- Currently, fewer than a quarter of student loan borrowers are repaying their principal, or what they originally took out, according to recent remarks made by Education Secretary Betsy DeVos at a conference on financial aid.
- That’s because their monthly payments are just going to the interest accumulating on their debt, or they’re not paying anything right now.
- In the meantime, their debt is likely growing.
How much people borrow to attend college can become just a small share of what they wind up owing.
Currently, fewer than a quarter of student loan borrowers are repaying their principal, or the amount they originally took out, according to recent remarks made by Education Secretary Betsy DeVos at a conference on financial aid.
That’s because their monthly payments are just going to the interest accumulating on their debt or they’re not paying anything right now.
In the meantime, their debt is likely growing.
For example, law school graduate Rick Tallini borrowed around $55,000 in the 1990s. He’s since struggled to find employment and pay the bills, and today his student loan balance has ballooned to well over $300,000.
Story like his are common, said Persis Yu, director of the Student Loan Borrower Assistance Project at the National Consumer Law Center. “Loans doubling, tripling, quadrupling; it really does happen all the time,” Yu said.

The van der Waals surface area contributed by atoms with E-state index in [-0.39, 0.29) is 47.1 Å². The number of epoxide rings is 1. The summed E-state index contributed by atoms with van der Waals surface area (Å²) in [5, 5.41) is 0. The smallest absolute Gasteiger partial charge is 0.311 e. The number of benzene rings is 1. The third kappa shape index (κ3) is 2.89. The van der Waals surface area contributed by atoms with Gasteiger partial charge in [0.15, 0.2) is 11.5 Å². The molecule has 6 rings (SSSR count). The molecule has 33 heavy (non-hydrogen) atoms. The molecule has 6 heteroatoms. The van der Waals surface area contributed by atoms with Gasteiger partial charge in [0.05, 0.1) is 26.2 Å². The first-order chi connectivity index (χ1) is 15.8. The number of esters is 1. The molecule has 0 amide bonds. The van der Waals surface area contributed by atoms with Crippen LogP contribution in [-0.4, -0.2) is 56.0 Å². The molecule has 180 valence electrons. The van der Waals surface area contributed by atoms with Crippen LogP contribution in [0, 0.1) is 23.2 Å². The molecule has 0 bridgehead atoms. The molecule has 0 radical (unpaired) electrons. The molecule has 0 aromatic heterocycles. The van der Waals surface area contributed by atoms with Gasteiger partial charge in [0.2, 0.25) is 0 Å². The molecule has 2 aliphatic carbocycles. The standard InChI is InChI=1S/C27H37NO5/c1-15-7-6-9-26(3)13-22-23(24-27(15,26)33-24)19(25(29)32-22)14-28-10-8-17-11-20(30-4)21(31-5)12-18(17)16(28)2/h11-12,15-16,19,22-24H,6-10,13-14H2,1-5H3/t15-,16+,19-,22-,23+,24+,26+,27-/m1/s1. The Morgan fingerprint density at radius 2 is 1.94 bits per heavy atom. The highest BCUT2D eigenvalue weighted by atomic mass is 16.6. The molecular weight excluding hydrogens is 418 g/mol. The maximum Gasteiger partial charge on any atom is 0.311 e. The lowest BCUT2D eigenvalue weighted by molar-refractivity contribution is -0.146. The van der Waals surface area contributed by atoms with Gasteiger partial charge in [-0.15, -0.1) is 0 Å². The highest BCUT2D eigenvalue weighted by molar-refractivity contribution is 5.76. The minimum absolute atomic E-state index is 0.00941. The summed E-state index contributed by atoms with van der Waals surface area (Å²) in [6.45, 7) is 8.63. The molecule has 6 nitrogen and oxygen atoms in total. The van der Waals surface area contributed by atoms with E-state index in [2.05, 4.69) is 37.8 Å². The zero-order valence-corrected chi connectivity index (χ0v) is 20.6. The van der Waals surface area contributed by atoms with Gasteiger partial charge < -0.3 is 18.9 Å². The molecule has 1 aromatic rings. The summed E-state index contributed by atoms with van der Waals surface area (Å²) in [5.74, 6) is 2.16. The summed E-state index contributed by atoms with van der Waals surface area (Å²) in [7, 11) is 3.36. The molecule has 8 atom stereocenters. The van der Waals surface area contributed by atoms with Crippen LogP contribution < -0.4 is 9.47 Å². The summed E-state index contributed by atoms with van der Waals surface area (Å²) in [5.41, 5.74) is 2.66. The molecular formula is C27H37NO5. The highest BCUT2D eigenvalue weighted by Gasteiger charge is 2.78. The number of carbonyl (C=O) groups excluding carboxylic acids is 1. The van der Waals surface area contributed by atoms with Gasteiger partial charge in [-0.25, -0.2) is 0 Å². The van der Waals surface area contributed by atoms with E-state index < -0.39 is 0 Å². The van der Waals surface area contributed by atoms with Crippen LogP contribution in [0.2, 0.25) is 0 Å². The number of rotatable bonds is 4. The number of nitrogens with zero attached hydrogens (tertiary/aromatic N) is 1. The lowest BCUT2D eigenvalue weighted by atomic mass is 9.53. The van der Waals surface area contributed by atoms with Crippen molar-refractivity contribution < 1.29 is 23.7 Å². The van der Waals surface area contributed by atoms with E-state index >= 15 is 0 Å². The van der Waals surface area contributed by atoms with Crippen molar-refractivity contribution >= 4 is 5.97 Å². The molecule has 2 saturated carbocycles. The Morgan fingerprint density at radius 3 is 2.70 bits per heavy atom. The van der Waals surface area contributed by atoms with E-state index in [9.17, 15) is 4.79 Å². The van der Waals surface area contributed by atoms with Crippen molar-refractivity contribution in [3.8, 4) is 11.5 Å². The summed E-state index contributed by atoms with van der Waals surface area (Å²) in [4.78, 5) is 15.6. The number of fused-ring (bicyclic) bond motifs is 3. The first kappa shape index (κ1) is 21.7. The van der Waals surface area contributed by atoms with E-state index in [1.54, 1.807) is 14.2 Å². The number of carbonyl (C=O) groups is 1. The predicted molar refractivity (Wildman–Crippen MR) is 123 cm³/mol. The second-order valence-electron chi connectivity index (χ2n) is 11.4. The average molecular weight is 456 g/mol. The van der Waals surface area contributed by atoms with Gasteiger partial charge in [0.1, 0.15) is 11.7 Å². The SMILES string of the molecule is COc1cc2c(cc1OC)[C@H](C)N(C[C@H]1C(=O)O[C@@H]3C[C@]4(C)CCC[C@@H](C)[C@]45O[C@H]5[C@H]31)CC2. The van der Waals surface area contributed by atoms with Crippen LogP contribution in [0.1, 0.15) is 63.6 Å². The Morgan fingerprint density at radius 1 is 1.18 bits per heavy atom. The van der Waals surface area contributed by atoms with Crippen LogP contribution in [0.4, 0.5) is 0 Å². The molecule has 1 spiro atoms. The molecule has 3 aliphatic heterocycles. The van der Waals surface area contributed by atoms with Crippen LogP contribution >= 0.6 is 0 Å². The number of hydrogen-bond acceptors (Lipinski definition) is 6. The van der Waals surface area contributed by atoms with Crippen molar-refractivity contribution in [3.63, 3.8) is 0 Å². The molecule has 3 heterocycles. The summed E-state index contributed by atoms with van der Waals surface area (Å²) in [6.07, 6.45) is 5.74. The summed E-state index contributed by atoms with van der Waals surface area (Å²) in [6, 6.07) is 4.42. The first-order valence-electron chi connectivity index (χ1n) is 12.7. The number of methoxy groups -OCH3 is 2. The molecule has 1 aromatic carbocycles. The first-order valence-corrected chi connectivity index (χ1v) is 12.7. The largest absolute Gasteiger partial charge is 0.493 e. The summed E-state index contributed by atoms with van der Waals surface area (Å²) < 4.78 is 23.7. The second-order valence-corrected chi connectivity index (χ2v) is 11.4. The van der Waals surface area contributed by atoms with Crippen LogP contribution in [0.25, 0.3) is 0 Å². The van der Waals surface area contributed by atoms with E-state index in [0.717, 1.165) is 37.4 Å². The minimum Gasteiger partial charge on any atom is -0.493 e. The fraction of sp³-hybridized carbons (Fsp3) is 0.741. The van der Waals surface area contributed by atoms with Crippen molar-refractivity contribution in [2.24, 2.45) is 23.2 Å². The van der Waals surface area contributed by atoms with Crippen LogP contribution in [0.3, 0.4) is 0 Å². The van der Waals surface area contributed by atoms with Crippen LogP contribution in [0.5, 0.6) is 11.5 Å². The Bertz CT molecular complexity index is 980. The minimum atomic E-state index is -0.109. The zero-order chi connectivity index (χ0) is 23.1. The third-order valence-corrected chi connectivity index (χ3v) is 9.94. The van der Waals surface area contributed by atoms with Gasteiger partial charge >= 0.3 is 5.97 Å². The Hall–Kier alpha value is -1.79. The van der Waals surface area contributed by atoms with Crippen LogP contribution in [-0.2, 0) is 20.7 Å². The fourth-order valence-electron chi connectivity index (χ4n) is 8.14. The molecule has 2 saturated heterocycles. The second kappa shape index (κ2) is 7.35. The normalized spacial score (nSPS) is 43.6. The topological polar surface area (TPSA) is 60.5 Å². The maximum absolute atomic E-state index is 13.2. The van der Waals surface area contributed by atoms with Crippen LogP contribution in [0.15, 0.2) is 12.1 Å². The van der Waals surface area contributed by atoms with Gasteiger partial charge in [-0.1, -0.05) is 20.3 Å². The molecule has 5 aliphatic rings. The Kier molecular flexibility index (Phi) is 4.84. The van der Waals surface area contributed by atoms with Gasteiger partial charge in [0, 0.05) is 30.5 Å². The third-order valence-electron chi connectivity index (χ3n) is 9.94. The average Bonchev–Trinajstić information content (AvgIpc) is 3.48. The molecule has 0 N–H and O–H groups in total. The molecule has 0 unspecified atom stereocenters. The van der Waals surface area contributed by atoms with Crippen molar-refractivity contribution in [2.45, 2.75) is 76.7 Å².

CNBC worked with student loan expert Mark Kantrowitz to explain some of the common reasons people see their balances climb.
Let’s say you started with $50,000 in federal, unsubsidized student loans, with a 5 percent interest rate.
Interest will accrue on your debt while you’re in school. It will continue to do so during your grace period, the six months after graduation during which borrowers are typically not required to make payments.
When your bills start rolling in, your debt has already increased by $6,458. So even though you borrowed $50,000, when your payments start you owe $56,458.
… How to avoid it:
Students can keep interest at bay by making at least interest-only payments while they’re in school and during their grace period, said Teddy Nykiel, a student loan expert at personal finance website NerdWallet.
You will only need to pay the interest on any private or unsubsidized loans during these periods, Kantrowitz said. The government pays the interest on subsidized loans while you’re in school and during your grace period.
Reach out to your loan servicer and ask for assistance making your proactive payments. Kantrowitz recommends finding out if your lender offers any discounts on your interest rate if you make payments while you’re in school, as some, like Sallie Mae, do.
If you don’t land a job …
Not everyone finds work right out of school, and some people are eligible to postpone their student loan payments. One way to do that is through an “economic hardship deferment.” If you requested the maximum amount of time under that option, you could put off your payments for three years.
However, doing so will slap another $8,469 onto your debt. Your balance is now $64,927.